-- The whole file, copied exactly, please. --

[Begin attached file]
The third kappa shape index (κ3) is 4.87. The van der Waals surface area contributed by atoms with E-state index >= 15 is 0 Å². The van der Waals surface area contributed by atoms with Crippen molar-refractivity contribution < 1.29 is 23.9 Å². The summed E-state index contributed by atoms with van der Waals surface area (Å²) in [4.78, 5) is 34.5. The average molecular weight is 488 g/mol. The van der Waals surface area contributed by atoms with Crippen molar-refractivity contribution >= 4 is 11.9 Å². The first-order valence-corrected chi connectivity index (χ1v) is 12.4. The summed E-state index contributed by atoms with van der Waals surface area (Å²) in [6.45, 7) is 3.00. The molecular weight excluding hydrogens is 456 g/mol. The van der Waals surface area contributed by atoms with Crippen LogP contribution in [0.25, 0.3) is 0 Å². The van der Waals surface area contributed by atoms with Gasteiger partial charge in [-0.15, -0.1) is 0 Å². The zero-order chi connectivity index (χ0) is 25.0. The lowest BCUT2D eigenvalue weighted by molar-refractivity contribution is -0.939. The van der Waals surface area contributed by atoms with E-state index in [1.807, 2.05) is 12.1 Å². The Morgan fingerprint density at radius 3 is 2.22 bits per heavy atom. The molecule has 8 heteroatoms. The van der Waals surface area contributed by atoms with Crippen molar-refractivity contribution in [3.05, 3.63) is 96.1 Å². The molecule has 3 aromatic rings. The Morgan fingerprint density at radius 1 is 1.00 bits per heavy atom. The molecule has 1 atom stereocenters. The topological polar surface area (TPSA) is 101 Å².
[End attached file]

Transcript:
The third kappa shape index (κ3) is 4.87. The van der Waals surface area contributed by atoms with E-state index >= 15 is 0 Å². The van der Waals surface area contributed by atoms with Crippen molar-refractivity contribution < 1.29 is 23.9 Å². The summed E-state index contributed by atoms with van der Waals surface area (Å²) in [4.78, 5) is 34.5. The average molecular weight is 488 g/mol. The van der Waals surface area contributed by atoms with Crippen molar-refractivity contribution >= 4 is 11.9 Å². The first-order valence-corrected chi connectivity index (χ1v) is 12.4. The summed E-state index contributed by atoms with van der Waals surface area (Å²) in [6.45, 7) is 3.00. The molecular weight excluding hydrogens is 456 g/mol. The van der Waals surface area contributed by atoms with Crippen LogP contribution in [0.25, 0.3) is 0 Å². The van der Waals surface area contributed by atoms with Gasteiger partial charge in [-0.15, -0.1) is 0 Å². The zero-order chi connectivity index (χ0) is 25.0. The lowest BCUT2D eigenvalue weighted by molar-refractivity contribution is -0.939. The van der Waals surface area contributed by atoms with E-state index in [1.807, 2.05) is 12.1 Å². The Morgan fingerprint density at radius 3 is 2.22 bits per heavy atom. The molecule has 8 heteroatoms. The van der Waals surface area contributed by atoms with Crippen molar-refractivity contribution in [3.05, 3.63) is 96.1 Å². The molecule has 3 aromatic rings. The Morgan fingerprint density at radius 1 is 1.00 bits per heavy atom. The molecule has 1 atom stereocenters. The topological polar surface area (TPSA) is 101 Å².